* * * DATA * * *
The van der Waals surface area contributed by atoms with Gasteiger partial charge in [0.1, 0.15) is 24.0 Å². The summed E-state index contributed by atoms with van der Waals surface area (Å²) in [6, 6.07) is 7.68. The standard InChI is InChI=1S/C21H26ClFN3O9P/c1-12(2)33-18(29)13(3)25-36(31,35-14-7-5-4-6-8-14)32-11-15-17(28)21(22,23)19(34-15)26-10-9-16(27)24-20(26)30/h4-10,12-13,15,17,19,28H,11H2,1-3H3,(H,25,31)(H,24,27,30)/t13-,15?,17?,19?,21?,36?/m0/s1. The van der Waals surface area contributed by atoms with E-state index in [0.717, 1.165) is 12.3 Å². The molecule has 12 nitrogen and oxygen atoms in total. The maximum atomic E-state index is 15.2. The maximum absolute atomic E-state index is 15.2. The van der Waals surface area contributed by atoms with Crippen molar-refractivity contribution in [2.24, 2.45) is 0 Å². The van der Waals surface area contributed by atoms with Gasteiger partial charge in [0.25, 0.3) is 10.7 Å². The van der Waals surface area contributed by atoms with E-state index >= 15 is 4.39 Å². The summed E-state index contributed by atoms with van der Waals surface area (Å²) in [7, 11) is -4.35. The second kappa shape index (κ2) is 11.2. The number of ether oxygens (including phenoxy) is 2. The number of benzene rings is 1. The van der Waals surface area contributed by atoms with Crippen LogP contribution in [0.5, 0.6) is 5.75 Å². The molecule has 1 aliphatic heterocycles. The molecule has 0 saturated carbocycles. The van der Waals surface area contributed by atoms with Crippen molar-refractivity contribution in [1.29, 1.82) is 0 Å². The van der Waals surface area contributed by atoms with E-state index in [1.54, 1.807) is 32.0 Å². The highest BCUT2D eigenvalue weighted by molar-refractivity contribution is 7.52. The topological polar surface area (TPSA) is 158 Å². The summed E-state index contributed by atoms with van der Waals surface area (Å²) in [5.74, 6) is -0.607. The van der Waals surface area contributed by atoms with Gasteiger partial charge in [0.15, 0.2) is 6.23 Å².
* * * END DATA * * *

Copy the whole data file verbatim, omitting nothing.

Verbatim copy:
The van der Waals surface area contributed by atoms with Gasteiger partial charge in [0.1, 0.15) is 24.0 Å². The summed E-state index contributed by atoms with van der Waals surface area (Å²) in [6, 6.07) is 7.68. The standard InChI is InChI=1S/C21H26ClFN3O9P/c1-12(2)33-18(29)13(3)25-36(31,35-14-7-5-4-6-8-14)32-11-15-17(28)21(22,23)19(34-15)26-10-9-16(27)24-20(26)30/h4-10,12-13,15,17,19,28H,11H2,1-3H3,(H,25,31)(H,24,27,30)/t13-,15?,17?,19?,21?,36?/m0/s1. The van der Waals surface area contributed by atoms with E-state index in [0.717, 1.165) is 12.3 Å². The molecule has 12 nitrogen and oxygen atoms in total. The maximum atomic E-state index is 15.2. The maximum absolute atomic E-state index is 15.2. The van der Waals surface area contributed by atoms with Crippen molar-refractivity contribution in [2.24, 2.45) is 0 Å². The van der Waals surface area contributed by atoms with Gasteiger partial charge in [0.25, 0.3) is 10.7 Å². The van der Waals surface area contributed by atoms with E-state index >= 15 is 4.39 Å². The summed E-state index contributed by atoms with van der Waals surface area (Å²) in [7, 11) is -4.35. The second kappa shape index (κ2) is 11.2. The number of ether oxygens (including phenoxy) is 2. The number of benzene rings is 1. The van der Waals surface area contributed by atoms with Crippen LogP contribution in [0.5, 0.6) is 5.75 Å². The molecule has 1 aliphatic heterocycles. The molecule has 0 saturated carbocycles. The van der Waals surface area contributed by atoms with Crippen molar-refractivity contribution in [1.29, 1.82) is 0 Å². The van der Waals surface area contributed by atoms with E-state index in [1.54, 1.807) is 32.0 Å². The highest BCUT2D eigenvalue weighted by molar-refractivity contribution is 7.52. The topological polar surface area (TPSA) is 158 Å². The summed E-state index contributed by atoms with van der Waals surface area (Å²) in [5.74, 6) is -0.607. The van der Waals surface area contributed by atoms with Gasteiger partial charge in [0.15, 0.2) is 6.23 Å².